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Eurojust Annual Report 2015 - a steady increase in casework

01/06/2016

Operational work

The Eurojust Annual Report 2015 demonstrates again that Eurojust’s casework continues to grow each year. In 2015, Member States requested Eurojust’s assistance in 2 214 cases, representing an increase of 23 per cent compared to 2014. A remarkable upward trend could also be noted regarding the use of Eurojust’s coordination meetings and coordination centres. Eurojust supported 120 joint investigation teams (JITs) and provided financial support to 68 JITs. The ever increasing work of Eurojust to ensure judicial cooperation and coordination confirms that Eurojust is needed, recognised and valued. 

In response to the priorities set out in the European Agendas on Security and on Migration and in view of the terrorist attacks and the unpreceded migration crisis, Eurojust can report a significant increase in terrorism, cybercrime and illegal immigrant smuggling cases in 2015. The appointment of Eurojust’s cybercrime expert to EC3, and intensified cooperation with third States, are important steps to ensure a coordinated EU justice response.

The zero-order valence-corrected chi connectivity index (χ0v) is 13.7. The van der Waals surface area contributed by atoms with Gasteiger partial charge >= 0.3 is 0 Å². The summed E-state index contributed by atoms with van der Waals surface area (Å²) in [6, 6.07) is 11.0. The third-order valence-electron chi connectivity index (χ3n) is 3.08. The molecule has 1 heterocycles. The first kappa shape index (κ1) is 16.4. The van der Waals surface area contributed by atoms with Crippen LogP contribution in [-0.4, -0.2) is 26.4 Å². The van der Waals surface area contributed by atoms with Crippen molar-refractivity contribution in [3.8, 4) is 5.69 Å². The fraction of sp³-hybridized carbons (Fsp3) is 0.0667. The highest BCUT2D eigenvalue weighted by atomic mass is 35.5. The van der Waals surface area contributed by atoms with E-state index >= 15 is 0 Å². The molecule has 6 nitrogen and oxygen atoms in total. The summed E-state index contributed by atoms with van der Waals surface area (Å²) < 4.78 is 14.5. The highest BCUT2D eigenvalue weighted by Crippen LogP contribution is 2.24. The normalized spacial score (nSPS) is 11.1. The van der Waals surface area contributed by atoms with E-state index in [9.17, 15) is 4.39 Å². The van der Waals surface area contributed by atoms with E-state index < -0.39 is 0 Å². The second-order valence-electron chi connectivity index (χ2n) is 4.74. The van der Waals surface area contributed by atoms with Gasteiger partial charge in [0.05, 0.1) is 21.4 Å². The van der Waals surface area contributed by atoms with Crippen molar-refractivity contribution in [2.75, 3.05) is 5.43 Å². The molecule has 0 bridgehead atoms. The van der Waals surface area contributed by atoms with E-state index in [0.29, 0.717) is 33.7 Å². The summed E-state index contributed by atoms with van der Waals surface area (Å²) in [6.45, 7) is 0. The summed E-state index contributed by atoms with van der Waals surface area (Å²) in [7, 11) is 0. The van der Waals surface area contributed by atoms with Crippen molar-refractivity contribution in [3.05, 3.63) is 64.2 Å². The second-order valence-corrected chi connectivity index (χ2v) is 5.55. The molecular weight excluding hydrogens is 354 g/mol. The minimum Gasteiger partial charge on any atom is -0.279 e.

Application of mutual recognition instruments

In 2015, Eurojust focused on disrupting organised crime groups (OCGs) by improving the coordination of freezing, confiscation and asset recovery, and by outlining the challenges and a possible way forward through harmonisation of laws and practices. OCGs derive substantial profits from their criminal activities, and the proceeds of crime are laundered and re-injected into the legal economy. Depriving criminals of the proceeds of crime is consequently an effective measure to impact criminal structures.

Strategic work

On a strategic level, Eurojust observes the added value of network meetings of specialised prosecutors, such as the national correspondents for Eurojust for terrorism matters, and the contact points of the JITs Experts Network. The exchange of challenges and best practice, for example on evidence gathering and conflicts of jurisdiction, leads to tangible results: trust building, knowledge consolidation and solid convictions.

The President of Eurojust, Michèle Coninsx, commented:
Given the increase in cases registered at Eurojust, I am confident that Eurojust will continue to develop as a legal and judicial centre of expertise in EU criminal matters. Countering evolving crime phenomena and criminal structures requires a multi-disciplinary approach and strong partnerships between the Justice and Home Affairs Agencies, as well as enhanced cooperation with third States.

Key figures

In 2015, Eurojust also published a number of reports, including, e.g., the Terrorism Convictions Monitor, the third Foreign Terrorist Fighters report, and Prosecuting THB for the purpose of labour exploitation.

The Annual Report will be available in all official EU language versions later in the year. 

 

Related links
Infographic: Eurojust fights serious organised cross-border crime
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